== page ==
Using the Video Widget (download example Flash file and video file for experimenting with)

The flash file above is an example of the AnalogIn widget being used to control a video file via the VideoControl widget (Note: Don't forget to start the Netlab Hub before you start testing these movies). The video file in this folder has already been prepared for use with the NetLab toolkit. The instructions for doing this can be found here: (look for the section on preparation of video).

The Flash movie has an instance of the AnalogIn widget with the instance name of touch and an instance of the VideoControl widget. The green rectangle that you can see in the picture below is a Flash video object.


To create a Flash video object you need to click on the Library pop-up menu and select New Video. You will then have a video object in your library (it will look like the remix library item in the picture below but will have whatever name you chose to give it).
If you were creating this movie from scratch you would drag this new video object from the library and place it on the stage. You would then select your video object on the stage and give it an instance name in the property inspector. For example, in the picture below the video object has been given the instance name of remix_vid.


Once you have your two widgets and your video object on the stage you can then set the VideoControl widget parameters so that the three items are linked. This is also where you tell the widget which video file to play.
  • Set the input source to be the instance name of the AnalogIn widget.
  • Set the videoFileName to be the name of the video file that you want to control with this widget. Note: You are linking to an external file here so you must make sure that your FLA file and video file are in the same folder. If you use sub-folders, like the example does, then you need to include that sub-folder in the name you enter as the videoFileName, e.g. video/viralNetLab.f4v.
  • Lastly, set the videoObjectName to be the instance name of your video object.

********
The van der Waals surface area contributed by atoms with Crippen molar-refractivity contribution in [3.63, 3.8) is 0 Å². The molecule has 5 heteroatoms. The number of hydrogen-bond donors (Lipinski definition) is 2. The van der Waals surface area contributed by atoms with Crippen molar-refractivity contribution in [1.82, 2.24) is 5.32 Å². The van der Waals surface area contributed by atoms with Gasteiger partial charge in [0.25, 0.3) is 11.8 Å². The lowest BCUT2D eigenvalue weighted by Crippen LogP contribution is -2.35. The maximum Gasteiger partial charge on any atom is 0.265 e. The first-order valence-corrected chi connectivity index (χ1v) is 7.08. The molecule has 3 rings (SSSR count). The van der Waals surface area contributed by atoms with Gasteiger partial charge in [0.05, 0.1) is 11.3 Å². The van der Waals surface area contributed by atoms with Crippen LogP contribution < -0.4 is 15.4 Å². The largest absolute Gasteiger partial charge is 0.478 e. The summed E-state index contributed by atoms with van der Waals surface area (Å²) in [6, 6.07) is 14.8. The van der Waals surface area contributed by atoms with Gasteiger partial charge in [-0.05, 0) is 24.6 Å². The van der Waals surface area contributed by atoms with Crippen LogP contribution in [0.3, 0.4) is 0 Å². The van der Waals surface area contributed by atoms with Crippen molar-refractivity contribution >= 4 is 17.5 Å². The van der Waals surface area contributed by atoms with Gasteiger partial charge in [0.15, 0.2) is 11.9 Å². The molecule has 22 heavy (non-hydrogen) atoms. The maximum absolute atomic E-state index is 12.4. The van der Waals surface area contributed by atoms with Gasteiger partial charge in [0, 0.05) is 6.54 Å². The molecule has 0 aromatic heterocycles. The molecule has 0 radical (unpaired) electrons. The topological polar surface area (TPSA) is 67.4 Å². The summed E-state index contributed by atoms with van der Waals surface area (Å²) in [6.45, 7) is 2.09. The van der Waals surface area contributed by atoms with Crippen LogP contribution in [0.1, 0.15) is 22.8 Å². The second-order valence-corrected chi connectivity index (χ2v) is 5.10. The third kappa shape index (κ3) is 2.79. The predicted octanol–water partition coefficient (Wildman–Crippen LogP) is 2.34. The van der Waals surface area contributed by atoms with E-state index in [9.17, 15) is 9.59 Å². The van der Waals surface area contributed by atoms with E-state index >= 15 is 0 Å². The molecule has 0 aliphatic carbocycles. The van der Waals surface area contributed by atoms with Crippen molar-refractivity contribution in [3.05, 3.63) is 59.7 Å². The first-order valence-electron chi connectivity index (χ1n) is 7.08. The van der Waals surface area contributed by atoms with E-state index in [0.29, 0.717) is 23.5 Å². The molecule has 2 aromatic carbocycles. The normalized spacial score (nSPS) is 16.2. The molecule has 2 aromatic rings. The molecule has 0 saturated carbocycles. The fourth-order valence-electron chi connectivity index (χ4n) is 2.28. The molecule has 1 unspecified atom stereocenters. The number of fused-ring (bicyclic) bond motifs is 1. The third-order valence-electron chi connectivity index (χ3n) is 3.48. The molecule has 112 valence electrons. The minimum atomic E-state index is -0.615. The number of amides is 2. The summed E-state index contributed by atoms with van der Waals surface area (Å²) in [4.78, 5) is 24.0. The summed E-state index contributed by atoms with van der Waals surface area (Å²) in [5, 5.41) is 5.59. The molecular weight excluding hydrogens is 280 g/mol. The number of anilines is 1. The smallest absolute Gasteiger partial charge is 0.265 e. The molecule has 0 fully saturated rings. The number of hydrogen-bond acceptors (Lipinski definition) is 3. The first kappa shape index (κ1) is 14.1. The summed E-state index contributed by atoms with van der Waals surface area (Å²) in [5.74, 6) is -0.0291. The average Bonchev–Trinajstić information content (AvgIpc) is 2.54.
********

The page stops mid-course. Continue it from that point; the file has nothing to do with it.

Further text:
The videoBehaviour menu is where you choose how your analog data is going to control your video. See the NetLab website for a full description of these settings and have a play with the example file to help you understand how they work. The example file is set so that when the AnalogIn signal reaches above 500 the video will start to play. If the signal goes below 500 it will stop. If the signal goes above 500 the video will start playing again from the beginning.

To see this in action you do not need to have the Lilypad and a sensor connected. When you test movie you can manually control the values being sent to the VideoControl widget by sliding the slider on the AnalogIn widget. Note: You still need to have the NetLab hub running.

Using the Sound Control Widget (download example Flash files and sound files for experimenting with)

In order to use the soundControl widget you first need to create your sound files and save them in MP3 format. The basic setup in Flash to control sound with data from an AnalogIn widget is very similar to the videoControl widget but you do not need any extra flash objects for sound. The two examples that I have created for you each do something more than a basic link between an AnalogIn widget and a SoundControl widget. Before you look at them, try to create a basic setup yourself to play one of the MP3 files in the Sound Examples folder.

Next, take a look at the soundControlEnvelope movie. This movie places an envelope widget between the AnalogIn source and the SoundControl widget. This envelope fades a single sound file in and out. Click on each of the widgets and observe their component settings. Then test the movie and play with the AnalogIn slider to see what happens to the sound file.

The next movie uses a list contained in a text file and the ListItems widget to make the sound control widget play through a sequence of files. The list file (pictured below) contains the file path for each of the harp sounds separated by a comma. There are no spaces in this list. You would use an application like Text Edit in Plain Text mode to create this file.

As before, take a look at the component settings for each of the widgets and then test the movie. Listen to and watch what happens when you slide the analog slider.

For more information on sound control see the NETLab website: